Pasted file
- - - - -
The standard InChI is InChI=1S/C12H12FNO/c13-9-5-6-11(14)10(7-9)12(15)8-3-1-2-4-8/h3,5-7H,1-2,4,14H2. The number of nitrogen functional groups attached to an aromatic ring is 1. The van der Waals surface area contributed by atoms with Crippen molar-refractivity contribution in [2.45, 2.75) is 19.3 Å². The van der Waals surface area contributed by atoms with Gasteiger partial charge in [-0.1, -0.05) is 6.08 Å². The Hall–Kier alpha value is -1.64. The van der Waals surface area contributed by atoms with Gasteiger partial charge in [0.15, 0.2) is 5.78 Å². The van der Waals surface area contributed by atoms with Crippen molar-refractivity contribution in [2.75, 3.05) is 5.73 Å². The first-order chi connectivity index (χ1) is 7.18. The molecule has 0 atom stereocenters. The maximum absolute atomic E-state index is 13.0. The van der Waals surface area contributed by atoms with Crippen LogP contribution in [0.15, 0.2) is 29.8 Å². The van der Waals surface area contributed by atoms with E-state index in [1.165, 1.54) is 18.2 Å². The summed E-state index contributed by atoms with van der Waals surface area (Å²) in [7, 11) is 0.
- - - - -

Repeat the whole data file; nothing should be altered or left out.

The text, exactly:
The standard InChI is InChI=1S/C12H12FNO/c13-9-5-6-11(14)10(7-9)12(15)8-3-1-2-4-8/h3,5-7H,1-2,4,14H2. The number of nitrogen functional groups attached to an aromatic ring is 1. The van der Waals surface area contributed by atoms with Crippen molar-refractivity contribution in [2.45, 2.75) is 19.3 Å². The van der Waals surface area contributed by atoms with Gasteiger partial charge in [-0.1, -0.05) is 6.08 Å². The Hall–Kier alpha value is -1.64. The van der Waals surface area contributed by atoms with Gasteiger partial charge in [0.15, 0.2) is 5.78 Å². The van der Waals surface area contributed by atoms with Crippen molar-refractivity contribution in [2.75, 3.05) is 5.73 Å². The first-order chi connectivity index (χ1) is 7.18. The molecule has 0 atom stereocenters. The maximum absolute atomic E-state index is 13.0. The van der Waals surface area contributed by atoms with Crippen LogP contribution in [0.15, 0.2) is 29.8 Å². The van der Waals surface area contributed by atoms with E-state index in [1.165, 1.54) is 18.2 Å². The summed E-state index contributed by atoms with van der Waals surface area (Å²) in [7, 11) is 0.